The Great Name Debate

I was 7 or 8 years old, walking circles through the handbag section of TJ Maxx, desperately searching for my mom, when to my relief, I finally heard her calling for me just a few racks away.


I found her quickly, and right next to her, I also found a woman with a very concerned look on her face.

“Sonni? That’s a boy’s name!”

The comment didn’t bother me, even then. For a kid who had, at that point, already endured years of comical and derivative riffs on her name—Rainy, Cloudy, Sony—it was hardly offensive, but it did ring odd to me even then that a total stranger felt so compelled to share her opinion so candidly.

Despite the mostly-harmless teasing I got (relentlessly) while growing up, I love my name. It has a special meaning. It’s my dad’s nickname, and his dad’s nickname too. The running family joke is, I’m the son they never had. Since ultrasounds weren’t standard for most moms during pregnancy back then, my parents were hoping for a boy. But I came out very much a girl, they thought, what the hell, we’ll name her after her dad anyway.

Gender neutral names like mine are nothing new; if anything these days, they’re downright common. But stories like this are proof that the names we give our children are powerful, lifelong labels that evoke associations not only for the child’s family, but also from the world around them.

So given my own experience, it’s only natural I’d be extra sensitive to the full power of a name.

Parents often spend months debating the perfect name for their kids, but it’s hard to find one that fits just right. How do you pick the name that’s just right? Here are just a few ideas that could lead you in the right direction:

1 –

One of the more popular name-idea sites out there. With categories like “Classic,” “Cool” and even “International,” you can browse names by so many options. You’re virtually guaranteed to find a name you haven’t heard of before.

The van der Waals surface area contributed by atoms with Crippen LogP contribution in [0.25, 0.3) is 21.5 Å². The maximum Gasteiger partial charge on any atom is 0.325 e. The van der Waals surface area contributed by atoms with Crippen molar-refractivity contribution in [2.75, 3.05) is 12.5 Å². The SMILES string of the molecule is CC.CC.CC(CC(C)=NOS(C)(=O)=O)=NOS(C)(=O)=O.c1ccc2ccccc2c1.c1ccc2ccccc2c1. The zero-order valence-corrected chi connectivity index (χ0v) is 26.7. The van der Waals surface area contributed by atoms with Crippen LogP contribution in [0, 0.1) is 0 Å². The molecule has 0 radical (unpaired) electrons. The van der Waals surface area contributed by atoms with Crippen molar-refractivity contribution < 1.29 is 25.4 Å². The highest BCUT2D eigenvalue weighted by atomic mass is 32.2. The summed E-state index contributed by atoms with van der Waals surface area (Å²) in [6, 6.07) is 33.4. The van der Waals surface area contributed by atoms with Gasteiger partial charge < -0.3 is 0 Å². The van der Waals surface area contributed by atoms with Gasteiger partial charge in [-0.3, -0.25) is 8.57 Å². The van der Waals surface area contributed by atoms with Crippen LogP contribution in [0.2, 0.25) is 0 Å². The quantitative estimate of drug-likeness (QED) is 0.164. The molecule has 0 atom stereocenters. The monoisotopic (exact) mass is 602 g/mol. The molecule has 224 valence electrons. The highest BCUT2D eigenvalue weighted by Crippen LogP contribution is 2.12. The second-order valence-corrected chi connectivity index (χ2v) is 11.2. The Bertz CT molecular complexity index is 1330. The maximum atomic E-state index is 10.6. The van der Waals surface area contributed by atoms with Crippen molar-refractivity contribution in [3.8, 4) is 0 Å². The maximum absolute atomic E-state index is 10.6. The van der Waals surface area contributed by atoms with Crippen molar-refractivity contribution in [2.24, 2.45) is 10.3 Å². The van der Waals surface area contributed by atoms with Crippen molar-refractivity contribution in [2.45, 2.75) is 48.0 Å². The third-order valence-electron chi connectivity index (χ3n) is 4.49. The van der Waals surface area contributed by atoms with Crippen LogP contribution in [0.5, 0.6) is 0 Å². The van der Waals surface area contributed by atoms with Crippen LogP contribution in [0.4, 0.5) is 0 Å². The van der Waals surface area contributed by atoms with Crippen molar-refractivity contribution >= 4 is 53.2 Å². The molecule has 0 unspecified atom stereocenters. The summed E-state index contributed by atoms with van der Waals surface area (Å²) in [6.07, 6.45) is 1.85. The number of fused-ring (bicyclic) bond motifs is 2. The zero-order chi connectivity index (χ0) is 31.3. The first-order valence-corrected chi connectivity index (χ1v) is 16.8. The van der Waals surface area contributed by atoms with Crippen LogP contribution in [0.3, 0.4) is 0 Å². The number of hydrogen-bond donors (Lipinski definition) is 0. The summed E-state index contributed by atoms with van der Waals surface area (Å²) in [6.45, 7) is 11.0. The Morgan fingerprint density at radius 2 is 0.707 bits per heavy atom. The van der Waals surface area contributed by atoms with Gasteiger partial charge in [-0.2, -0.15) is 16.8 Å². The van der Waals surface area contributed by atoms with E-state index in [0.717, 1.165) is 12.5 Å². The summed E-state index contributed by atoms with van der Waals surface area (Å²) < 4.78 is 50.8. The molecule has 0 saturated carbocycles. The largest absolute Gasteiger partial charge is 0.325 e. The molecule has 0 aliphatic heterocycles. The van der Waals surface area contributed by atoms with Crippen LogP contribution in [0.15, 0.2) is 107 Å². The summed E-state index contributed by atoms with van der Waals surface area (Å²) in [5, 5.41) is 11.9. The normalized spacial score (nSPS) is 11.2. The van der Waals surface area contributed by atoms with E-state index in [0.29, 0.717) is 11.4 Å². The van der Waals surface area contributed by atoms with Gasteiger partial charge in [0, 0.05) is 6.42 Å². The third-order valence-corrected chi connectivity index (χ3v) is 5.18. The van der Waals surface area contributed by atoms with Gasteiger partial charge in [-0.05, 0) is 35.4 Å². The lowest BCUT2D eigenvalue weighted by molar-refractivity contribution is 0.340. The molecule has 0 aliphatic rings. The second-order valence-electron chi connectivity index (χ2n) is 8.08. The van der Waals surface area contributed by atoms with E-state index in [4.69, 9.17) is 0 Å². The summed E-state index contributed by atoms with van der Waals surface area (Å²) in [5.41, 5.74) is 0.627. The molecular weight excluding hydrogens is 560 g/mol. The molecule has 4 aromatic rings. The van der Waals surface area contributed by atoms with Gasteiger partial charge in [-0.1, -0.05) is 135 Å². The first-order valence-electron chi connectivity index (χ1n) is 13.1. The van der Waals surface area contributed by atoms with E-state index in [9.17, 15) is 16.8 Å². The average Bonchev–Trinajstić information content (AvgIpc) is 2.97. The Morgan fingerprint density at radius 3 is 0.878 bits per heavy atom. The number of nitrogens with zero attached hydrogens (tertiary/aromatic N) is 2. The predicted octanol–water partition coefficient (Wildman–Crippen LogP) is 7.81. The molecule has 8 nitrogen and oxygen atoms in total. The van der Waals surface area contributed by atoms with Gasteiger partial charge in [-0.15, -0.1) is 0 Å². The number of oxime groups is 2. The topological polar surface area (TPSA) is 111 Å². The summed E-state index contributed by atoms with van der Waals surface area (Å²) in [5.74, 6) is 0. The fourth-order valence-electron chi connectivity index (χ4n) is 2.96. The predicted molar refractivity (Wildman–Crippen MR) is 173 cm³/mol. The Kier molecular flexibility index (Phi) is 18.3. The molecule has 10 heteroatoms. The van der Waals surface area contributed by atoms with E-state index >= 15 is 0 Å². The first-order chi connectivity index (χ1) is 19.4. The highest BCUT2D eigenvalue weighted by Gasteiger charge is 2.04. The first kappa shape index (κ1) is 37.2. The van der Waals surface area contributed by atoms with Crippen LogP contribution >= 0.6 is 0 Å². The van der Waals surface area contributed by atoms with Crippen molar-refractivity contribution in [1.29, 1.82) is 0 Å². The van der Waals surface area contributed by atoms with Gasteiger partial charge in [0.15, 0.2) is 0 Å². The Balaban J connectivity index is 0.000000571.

2 – Favorite singers…

…or authors, or poets, or actors, etc etc. Considering the names of people whose work or lives you admire gives your child’s name meaning beyond just “liking the way it sounds.” I heard a mom calling after her son Maverick at the park the other day. Tom Cruise would concur—that’s a cool name.

3 – The family tree

This seems obvious when it comes to first names, but something you may not have thought of: Consider last names, too. Does your mother’s maiden name have a ring to it? What about your mother-in-law’s? Or maybe a great aunt or uncle you’ve never met? Do a little research into your own family tree, and see if anything stands out.

4 – Favorite places

Paris is now a much-used girls’ name. Ireland is also as beautiful a name as its place of inspiration. A personal favorite of mine is Italia. And how about the adorable name Manhattan—Hattie for short? Close your eyes and daydream: What’s your favorite place? Any way to make it work as a name for your baby?

5 – Gender neutral FTW

Shout out to my fellow first-generation gender-neutral-named ladies. There was a time when it was a little awkward for us girls to have a traditionally masculine name. But these days it’s downright adorable to for a sweet baby girl to be a Billie, Charlie, or Sam.

6 – Mashups

Advanced level chutzpah only, but how about mashing up your and your partner’s first, or last names? I’ll use my and my husband’s names as an example: Andrew + Sonni à Anson. … Hmm. I actually kinda like that. Now we might have to have a fourth kid… Nope, never mind.

For all you expecting parents out there, have you come up with The List yet? Anyone else out there have a unique story behind their names? I’d love to hear your thoughts in Comments below!

2 thoughts on “The Great Name Debate”

  1. Personally I love male or neutral names for girls and ironically classic names for boys. After being raised a Kerry spelled Kerye, I knew it had a big impact on you growing up,but I did it to my girls too. I have 3, MacKenzie, Rauri-Jean (like Rory), and Charleigh (Charlie).

    1. Those are beautiful names! And cheers to the gender-neutral-named among us. I think it makes us a little tougher for enduring all the comments. 😉

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